Filed under: Business Growth, Pittsburgh, Profitable Growth, Uncategorized
For the fourth time in 15 years I’m revamping my website. My technology wingman groans, rolling his eyes and thinks, “Here he goes again.”
Why does the website that made me so proud a few years ago make me cringe? The reasons jump out at me:
It’s too complicated. The messaging isn’t clear, the back end doesn’t work, it’s not SEO-friendly, visitors are down and it’s not written in the right language. Length of stays is down, it’s not customizable, and, thanks to statistics on Google Analytics, the website just isn’t doing the job.
I ask experts and gurus, “What’s your latest thinking on effective websites? What’s working?” The avalanche of ideas and advice I hear only makes things worse.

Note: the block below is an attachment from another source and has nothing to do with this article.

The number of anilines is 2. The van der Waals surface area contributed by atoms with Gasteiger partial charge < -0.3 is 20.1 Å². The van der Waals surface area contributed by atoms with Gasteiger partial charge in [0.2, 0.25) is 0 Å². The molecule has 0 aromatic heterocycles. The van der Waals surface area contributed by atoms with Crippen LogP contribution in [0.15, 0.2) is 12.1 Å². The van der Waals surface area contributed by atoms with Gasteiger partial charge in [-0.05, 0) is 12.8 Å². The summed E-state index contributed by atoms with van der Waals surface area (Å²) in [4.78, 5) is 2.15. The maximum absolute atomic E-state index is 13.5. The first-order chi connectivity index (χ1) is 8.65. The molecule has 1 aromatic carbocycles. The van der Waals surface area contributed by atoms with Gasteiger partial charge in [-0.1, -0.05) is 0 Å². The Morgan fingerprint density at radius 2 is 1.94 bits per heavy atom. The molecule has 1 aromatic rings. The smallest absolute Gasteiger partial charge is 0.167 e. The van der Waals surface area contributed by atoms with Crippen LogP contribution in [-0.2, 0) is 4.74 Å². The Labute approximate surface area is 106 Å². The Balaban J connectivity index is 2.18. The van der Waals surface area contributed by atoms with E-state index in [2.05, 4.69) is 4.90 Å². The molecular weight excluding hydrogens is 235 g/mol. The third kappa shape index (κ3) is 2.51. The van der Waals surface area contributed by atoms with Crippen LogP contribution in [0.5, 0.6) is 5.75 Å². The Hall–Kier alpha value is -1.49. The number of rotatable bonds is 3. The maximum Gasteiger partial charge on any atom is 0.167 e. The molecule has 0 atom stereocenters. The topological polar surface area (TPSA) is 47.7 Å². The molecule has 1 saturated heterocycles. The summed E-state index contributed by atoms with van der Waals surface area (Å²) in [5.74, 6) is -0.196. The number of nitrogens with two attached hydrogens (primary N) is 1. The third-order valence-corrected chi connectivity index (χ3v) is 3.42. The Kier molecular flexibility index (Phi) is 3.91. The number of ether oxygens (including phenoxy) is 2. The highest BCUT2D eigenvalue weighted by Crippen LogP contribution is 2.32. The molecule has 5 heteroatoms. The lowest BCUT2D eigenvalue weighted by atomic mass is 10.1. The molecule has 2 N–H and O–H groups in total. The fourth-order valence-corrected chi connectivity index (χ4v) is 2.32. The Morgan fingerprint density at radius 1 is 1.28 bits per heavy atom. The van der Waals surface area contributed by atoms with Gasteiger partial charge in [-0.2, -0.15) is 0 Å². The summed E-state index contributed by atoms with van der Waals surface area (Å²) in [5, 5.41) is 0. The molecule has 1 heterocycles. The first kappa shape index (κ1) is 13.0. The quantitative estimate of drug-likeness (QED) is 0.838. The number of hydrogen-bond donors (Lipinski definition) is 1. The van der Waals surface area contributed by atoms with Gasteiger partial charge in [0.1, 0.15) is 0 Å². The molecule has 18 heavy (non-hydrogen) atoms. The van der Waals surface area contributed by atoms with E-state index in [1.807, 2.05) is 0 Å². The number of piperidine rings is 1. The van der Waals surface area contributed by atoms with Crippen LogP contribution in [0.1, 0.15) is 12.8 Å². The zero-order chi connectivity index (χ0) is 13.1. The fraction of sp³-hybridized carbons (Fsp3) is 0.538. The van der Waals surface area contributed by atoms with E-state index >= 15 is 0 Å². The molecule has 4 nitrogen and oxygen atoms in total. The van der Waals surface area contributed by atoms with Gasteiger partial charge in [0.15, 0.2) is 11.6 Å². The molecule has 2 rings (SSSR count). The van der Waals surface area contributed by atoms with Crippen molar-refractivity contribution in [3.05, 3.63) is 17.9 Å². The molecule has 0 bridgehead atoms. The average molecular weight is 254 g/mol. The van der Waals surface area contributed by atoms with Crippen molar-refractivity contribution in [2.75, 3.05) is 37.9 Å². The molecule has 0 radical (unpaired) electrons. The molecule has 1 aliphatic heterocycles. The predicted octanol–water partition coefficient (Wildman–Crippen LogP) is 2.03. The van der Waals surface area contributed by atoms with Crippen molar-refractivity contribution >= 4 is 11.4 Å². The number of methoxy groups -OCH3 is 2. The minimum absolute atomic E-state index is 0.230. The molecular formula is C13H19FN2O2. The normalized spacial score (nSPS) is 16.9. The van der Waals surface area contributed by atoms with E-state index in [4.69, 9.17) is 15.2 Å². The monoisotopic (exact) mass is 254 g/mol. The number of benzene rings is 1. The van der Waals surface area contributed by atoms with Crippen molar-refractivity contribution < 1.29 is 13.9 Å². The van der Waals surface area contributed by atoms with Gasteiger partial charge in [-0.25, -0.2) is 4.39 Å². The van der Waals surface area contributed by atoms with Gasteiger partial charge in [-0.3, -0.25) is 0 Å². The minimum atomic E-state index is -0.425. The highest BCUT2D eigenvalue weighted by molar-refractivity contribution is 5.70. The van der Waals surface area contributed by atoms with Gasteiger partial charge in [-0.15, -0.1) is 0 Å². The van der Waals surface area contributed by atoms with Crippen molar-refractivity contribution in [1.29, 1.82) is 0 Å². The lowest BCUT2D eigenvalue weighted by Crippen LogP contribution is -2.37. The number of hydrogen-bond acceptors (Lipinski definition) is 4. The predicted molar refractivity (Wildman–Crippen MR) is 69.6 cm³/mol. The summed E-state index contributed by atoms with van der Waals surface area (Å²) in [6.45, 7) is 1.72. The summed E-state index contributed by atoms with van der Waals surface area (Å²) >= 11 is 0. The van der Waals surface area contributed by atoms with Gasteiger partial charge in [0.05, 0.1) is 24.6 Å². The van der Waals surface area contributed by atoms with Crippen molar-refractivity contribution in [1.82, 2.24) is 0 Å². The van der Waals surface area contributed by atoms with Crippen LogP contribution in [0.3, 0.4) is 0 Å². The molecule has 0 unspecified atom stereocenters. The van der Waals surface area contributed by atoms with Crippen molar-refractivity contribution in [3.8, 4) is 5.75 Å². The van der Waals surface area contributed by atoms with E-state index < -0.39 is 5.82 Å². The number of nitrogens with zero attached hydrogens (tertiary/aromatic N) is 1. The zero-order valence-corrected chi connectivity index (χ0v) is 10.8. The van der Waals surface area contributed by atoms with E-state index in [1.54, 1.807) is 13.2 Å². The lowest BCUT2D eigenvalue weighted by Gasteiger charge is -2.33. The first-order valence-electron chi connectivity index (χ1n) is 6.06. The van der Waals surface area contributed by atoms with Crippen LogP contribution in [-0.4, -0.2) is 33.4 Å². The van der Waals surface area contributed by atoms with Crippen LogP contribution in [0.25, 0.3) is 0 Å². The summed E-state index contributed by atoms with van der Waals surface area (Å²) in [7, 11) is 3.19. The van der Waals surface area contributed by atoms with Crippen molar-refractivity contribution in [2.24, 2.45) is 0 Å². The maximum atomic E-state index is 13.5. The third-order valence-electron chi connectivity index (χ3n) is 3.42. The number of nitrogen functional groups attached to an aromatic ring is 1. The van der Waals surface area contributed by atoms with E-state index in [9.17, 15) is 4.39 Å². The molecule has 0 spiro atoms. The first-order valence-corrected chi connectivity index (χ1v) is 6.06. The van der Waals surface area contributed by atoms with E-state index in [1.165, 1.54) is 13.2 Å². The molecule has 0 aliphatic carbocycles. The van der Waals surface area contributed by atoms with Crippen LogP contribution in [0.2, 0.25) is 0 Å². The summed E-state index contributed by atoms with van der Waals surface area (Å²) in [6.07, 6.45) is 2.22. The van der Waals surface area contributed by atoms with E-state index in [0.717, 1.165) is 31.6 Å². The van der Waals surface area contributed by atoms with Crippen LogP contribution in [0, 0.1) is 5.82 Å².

“Get your reader engaged”…”Crowdsource”…”Give away your value.”…”Tweet, tweet tweet!…”Improve your Klout score!”…Like everything you can on Facebook and you will be liked back”…Your Face book must talk to your blog which talks to your LinkedIn”… “Put ads on your site”… ”Reciprocally link”…”Update your meta tags”…. “Fool Google…”First page or fail!”…“Get people to talk about you!”
With a sense of déjà vu, I freeze up. I can’t move ahead or accept my website for what it is and isn’t. If I upgrade my website, I know I face thousands of dollars and worse yet, a hundred hours invested only to be no further ahead than where I am today.
I ask clients, referral sources, friends and family, “What do you think of my site?” I hear platitudes like: “It’s so informative.” “There’s so much great content.” You’ve done so much.” The worst is, “I was going to hire you anyway.”
I know I have to change my site or accept that websites are nothing more than billboards and content giveaways for a professional-services firm.